UI and UX design may be your dream specialty, but this branch of design is not just reserved for enthusiasts of new technologies.
Knowledge of UX and UI will also be useful for programmers, marketers and social media managers who want to create better customer relationships. Knowledge of good practices helps to understand the behaviour of recipients and tailor the service to their needs. The basics of design will also be useful for those who want to learn how to distinguish good ideas from bad ones. A sense of good design doesn't mean you have to become a graphic designer, web developer or UX designer right away. However, if you want to try your hand at the latter, we have a few tips and tricks for you to start with.
You can go for an internship to a company that has experienced UX's best to a company that has researchers and designers at home. But before you apply for an internship, ask someone from the company what their internship looks like and what you will potentially be doing.
I wouldn't limit myself to internships / paid internships if you have the opportunity to work for 3 months in a company that has a lot of knowledge and you have a plan for who you want to be, then the very opportunity to work is invaluable.
Looking at the industry rates, if an experienced person dedicates a few hours to you and directs your development in the right direction then you are at least a few hundred ahead. And looking from the perspective of the butterfly effect such a few hours can completely change who you will be in 2-3 years.
Read about design
Books, professional press, blogs. Don't be scared if you don't understand at first. Over time, you will appreciate the importance of a good cut for your design or the creative use of existing constraints that designers have encountered. You will learn about design trends and many things from other people's experiences.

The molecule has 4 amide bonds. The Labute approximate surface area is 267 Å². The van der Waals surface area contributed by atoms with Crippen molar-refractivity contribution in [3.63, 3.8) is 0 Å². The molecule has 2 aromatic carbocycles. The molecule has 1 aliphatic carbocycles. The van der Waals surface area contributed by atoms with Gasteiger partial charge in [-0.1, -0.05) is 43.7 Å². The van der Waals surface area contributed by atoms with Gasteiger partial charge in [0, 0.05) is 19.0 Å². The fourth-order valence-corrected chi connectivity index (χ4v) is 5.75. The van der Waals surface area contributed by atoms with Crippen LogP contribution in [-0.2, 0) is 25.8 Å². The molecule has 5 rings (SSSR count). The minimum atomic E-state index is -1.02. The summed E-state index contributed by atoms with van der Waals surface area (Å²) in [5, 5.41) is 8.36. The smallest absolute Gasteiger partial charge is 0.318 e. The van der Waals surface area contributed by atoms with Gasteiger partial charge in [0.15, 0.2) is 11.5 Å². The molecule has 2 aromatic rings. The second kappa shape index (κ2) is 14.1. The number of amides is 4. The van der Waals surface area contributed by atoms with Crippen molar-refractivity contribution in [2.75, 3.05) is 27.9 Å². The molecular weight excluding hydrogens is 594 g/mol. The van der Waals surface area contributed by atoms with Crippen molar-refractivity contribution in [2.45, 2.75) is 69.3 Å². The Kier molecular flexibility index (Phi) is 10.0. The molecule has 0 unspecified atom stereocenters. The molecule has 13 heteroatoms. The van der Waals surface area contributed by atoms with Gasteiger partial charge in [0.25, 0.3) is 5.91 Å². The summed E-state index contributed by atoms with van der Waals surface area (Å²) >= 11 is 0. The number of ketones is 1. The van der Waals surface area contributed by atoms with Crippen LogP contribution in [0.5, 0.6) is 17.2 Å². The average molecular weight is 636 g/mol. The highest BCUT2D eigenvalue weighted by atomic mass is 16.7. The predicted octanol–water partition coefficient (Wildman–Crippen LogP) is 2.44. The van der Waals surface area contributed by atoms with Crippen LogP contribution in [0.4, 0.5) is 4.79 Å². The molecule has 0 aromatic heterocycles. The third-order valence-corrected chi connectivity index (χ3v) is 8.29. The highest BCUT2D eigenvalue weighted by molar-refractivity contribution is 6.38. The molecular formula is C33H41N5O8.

Reading blogs and design articles is also a good way to... take a break. You can laugh at it, but breaks are essential for creativity. They allow you to catch your breath, while your brain works "in the background" and "arranges" the whole process.
Meet people and ask difficult questions
Attend industry meetings, ask experienced people how they solved problems similar to yours, this will allow you to better understand how UX's work looks like in practice. Don't be afraid to ask, we have a very nice community and I'm sure they'll help you.
You don't need a real, commercial client to design UX. Practice makes a master, and it's quite difficult to get the first order if you don't have the right experience. How do I get them?
Create projects for imaginary clients. Look for websites and applications that you could improve, streamline, make more user-friendly. Or maybe you will find a website and for your own satisfaction you will create an application for it? Let your imagination run free and put the messages you already have into practice!
Support for wireframes and prototyping programs
Various tools are used to create mock-ups or prototypes, but remember that you don't have to learn all of them. All you need to do is to understand one thing and learn how to design in practice. Here are some of the most popular choices for UX Designers:
Take advantage of the free trial periods mentioned above. Discounts or separate student licenses are sometimes included with the courses and are worth using. You will also find many YouTube courses and channels on the web where you can learn practical knowledge. They are a great response to literature that can be helpful but can quickly become outdated.
Familiarize yourself with the basics of UI
Before you start working on your first project, make sure you know the basics. This will make it easier for you to determine why some projects are good and others are not necessarily without a laborious method of trial and error.